Sudan

Sudan

Although Sudan lies within the tropics, the climate ranges from hyper-arid in the north to tropical wet-and-dry in the far southwest. Temperatures do not vary greatly with the season at any location; the most significant climatic variables are rainfall and the length of the dry season. Variations in the length of the dry season depend on which of two air flows predominates, dry northeasterly winds from the Arabian Peninsula or moist southwesterly winds from the Congo River basin.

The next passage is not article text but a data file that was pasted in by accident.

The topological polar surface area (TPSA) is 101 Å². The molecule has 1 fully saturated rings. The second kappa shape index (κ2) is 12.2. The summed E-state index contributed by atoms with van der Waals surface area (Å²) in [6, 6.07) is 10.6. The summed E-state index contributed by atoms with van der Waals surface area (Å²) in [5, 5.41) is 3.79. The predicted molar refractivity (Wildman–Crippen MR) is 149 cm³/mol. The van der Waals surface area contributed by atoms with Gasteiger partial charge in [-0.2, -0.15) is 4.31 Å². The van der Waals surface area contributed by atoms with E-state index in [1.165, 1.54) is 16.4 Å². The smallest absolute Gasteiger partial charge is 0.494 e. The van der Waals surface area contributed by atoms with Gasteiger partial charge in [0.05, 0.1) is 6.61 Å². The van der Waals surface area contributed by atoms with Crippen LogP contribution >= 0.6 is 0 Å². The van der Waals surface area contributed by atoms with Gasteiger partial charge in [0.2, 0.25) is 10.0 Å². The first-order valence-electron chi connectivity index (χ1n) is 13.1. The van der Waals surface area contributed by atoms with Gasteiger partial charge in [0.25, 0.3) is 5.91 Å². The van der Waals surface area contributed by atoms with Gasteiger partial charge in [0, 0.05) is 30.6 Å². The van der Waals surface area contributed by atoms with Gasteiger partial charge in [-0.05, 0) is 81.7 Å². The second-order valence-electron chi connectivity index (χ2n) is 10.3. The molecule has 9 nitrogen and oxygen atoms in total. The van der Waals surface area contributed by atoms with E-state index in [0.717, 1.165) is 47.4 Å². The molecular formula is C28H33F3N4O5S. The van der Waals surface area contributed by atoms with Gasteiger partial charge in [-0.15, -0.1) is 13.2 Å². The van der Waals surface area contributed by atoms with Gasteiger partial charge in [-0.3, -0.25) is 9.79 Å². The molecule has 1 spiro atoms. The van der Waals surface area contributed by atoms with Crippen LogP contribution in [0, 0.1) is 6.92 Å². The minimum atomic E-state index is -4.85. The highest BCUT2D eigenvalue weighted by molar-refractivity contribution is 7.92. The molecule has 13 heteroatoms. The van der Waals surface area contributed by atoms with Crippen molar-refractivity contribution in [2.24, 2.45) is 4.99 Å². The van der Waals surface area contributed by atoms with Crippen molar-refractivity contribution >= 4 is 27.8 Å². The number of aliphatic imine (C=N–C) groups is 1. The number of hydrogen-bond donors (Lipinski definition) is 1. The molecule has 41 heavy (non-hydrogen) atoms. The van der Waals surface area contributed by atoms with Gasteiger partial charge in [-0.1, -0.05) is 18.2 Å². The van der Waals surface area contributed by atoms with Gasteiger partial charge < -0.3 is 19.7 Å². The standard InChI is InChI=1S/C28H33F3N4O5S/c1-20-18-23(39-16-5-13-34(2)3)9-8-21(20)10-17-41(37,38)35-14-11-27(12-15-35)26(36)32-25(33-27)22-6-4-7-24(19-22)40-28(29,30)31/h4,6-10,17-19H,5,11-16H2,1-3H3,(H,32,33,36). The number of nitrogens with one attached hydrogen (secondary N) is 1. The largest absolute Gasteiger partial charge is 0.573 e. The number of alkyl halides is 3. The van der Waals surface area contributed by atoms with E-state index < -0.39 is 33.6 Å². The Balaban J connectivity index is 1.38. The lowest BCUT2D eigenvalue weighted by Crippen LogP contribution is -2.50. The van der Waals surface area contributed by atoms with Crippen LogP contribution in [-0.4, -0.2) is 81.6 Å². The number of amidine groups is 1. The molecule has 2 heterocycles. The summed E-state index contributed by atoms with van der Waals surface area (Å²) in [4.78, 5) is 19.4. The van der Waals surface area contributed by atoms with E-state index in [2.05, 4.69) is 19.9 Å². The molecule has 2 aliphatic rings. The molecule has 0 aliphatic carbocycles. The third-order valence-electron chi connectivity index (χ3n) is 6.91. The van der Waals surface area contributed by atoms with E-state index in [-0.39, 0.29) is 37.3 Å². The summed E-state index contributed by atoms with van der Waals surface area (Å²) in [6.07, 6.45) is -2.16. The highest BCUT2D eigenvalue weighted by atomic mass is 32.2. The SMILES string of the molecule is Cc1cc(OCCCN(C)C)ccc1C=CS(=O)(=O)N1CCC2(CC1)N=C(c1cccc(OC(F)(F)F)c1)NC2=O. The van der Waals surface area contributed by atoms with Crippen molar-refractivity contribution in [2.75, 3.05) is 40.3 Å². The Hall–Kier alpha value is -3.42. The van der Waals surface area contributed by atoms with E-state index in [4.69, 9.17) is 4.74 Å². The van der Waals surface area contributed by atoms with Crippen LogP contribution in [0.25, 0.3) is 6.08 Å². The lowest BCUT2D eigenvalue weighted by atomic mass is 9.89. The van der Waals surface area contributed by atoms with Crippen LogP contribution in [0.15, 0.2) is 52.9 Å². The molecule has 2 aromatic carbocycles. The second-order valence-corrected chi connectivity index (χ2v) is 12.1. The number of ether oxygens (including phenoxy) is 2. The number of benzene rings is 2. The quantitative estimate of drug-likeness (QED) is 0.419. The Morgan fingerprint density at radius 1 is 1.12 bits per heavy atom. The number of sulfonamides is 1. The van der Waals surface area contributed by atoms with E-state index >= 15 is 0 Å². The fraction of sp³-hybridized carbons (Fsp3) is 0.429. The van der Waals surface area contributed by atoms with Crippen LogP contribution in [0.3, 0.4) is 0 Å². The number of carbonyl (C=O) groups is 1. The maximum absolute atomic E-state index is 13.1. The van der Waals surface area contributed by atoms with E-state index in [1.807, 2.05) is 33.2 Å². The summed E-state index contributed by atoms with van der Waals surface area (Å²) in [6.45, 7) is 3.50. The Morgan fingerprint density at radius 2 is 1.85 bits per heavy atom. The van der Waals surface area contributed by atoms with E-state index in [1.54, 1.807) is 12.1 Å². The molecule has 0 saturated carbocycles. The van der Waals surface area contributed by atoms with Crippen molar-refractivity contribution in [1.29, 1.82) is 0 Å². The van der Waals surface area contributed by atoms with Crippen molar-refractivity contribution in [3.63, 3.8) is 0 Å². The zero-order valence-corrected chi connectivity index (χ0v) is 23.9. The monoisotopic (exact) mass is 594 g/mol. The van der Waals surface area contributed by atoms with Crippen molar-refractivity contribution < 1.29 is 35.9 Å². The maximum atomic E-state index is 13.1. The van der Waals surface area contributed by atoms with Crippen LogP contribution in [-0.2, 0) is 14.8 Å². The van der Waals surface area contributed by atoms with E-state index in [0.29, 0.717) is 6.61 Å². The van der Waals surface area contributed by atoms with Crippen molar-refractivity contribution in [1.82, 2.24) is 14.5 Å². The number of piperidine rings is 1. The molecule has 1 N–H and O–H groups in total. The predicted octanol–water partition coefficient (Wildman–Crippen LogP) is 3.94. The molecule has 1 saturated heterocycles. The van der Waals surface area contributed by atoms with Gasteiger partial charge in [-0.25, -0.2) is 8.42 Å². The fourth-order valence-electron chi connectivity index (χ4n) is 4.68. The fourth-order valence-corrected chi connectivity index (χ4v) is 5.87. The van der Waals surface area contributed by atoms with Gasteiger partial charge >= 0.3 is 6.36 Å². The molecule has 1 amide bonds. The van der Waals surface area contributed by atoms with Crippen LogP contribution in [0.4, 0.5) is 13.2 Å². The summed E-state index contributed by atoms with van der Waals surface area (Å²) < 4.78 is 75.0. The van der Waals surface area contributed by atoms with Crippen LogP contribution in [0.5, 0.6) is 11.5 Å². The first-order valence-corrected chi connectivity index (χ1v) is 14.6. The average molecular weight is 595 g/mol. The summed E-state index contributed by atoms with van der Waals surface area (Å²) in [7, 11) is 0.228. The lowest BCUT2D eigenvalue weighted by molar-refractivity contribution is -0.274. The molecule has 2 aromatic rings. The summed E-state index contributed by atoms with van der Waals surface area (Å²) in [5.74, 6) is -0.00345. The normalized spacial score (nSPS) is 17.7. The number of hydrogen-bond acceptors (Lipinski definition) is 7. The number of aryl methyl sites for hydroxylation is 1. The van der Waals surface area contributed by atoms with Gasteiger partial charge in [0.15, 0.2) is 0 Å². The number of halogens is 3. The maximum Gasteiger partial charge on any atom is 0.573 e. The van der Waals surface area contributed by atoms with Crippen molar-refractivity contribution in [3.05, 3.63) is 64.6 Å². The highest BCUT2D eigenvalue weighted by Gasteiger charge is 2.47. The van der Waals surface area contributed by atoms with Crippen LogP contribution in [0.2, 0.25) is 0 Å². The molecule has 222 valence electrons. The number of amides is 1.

From January to March, the country is under the influence of the dry northeasterlies, continental trade winds. There is practically no rainfall countrywide except for a small area in northwestern Sudan in where the winds have passed over the Mediterranean bringing occasional light rains. The sky is fully clear of clouds and the sunshine duration is near the theoretical maximum. By early April, the moist south westerlies have reached southern Sudan, bringing heavy rains and thunderstorms. By July the moist air has reached Khartoum, and in August it extends to its usual northern limits around Abu Hamad, although in some years the moist air mass may not even reach Khartoum. The flow becomes weaker as it spreads north. In September the dry north easterlies begin to strengthen and to push south and by the end of December they cover the entire country. Yambio, close to the border with Zaire, has a nine-month rainy season (April–December) and receives an average of 1,142 millimeters (45.0 in) of rain each year; Khartoum has a three-month rainy season (July–September) with an annual average rainfall of 161 millimeters (6.3 in). (Source: Wikipedia)

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